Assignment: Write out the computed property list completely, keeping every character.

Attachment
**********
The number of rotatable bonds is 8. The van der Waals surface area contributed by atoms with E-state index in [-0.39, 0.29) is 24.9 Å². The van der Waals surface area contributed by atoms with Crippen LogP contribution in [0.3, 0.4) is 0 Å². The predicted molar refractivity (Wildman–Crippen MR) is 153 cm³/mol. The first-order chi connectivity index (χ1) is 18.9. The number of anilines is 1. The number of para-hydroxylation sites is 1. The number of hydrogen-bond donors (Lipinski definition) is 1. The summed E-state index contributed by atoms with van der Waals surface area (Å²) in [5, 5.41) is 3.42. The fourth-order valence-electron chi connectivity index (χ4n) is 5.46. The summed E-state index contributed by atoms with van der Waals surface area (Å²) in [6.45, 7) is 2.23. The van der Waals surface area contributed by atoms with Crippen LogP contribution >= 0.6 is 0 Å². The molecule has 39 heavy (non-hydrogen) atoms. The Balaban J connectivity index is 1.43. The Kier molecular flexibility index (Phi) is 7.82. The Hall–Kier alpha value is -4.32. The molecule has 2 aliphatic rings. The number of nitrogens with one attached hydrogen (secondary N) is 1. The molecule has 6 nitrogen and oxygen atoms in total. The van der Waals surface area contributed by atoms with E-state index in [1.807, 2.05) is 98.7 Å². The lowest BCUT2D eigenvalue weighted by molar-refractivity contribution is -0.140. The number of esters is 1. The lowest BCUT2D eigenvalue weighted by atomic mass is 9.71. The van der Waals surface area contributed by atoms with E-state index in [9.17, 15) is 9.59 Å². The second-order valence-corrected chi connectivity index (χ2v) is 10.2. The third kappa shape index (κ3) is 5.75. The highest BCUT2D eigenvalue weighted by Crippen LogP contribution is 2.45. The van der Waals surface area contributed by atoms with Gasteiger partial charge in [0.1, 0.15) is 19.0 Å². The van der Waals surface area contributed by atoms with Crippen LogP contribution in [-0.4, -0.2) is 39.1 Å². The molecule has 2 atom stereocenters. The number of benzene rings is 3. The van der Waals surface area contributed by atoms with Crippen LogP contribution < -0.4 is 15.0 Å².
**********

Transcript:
The number of rotatable bonds is 8. The van der Waals surface area contributed by atoms with E-state index in [-0.39, 0.29) is 24.9 Å². The van der Waals surface area contributed by atoms with Crippen LogP contribution in [0.3, 0.4) is 0 Å². The predicted molar refractivity (Wildman–Crippen MR) is 153 cm³/mol. The first-order chi connectivity index (χ1) is 18.9. The number of anilines is 1. The number of para-hydroxylation sites is 1. The number of hydrogen-bond donors (Lipinski definition) is 1. The summed E-state index contributed by atoms with van der Waals surface area (Å²) in [5, 5.41) is 3.42. The fourth-order valence-electron chi connectivity index (χ4n) is 5.46. The summed E-state index contributed by atoms with van der Waals surface area (Å²) in [6.45, 7) is 2.23. The van der Waals surface area contributed by atoms with Crippen LogP contribution >= 0.6 is 0 Å². The molecule has 39 heavy (non-hydrogen) atoms. The Balaban J connectivity index is 1.43. The Kier molecular flexibility index (Phi) is 7.82. The Hall–Kier alpha value is -4.32. The molecule has 2 aliphatic rings. The number of nitrogens with one attached hydrogen (secondary N) is 1. The molecule has 6 nitrogen and oxygen atoms in total. The van der Waals surface area contributed by atoms with E-state index in [1.807, 2.05) is 98.7 Å². The lowest BCUT2D eigenvalue weighted by molar-refractivity contribution is -0.140. The number of esters is 1. The lowest BCUT2D eigenvalue weighted by atomic mass is 9.71. The van der Waals surface area contributed by atoms with E-state index in [9.17, 15) is 9.59 Å². The second-order valence-corrected chi connectivity index (χ2v) is 10.2. The third kappa shape index (κ3) is 5.75. The highest BCUT2D eigenvalue weighted by Crippen LogP contribution is 2.45. The van der Waals surface area contributed by atoms with Gasteiger partial charge in [0.1, 0.15) is 19.0 Å². The van der Waals surface area contributed by atoms with Crippen LogP contribution in [-0.4, -0.2) is 39.1 Å². The molecule has 2 atom stereocenters. The number of benzene rings is 3. The van der Waals surface area contributed by atoms with Crippen LogP contribution < -0.4 is 15.0 Å².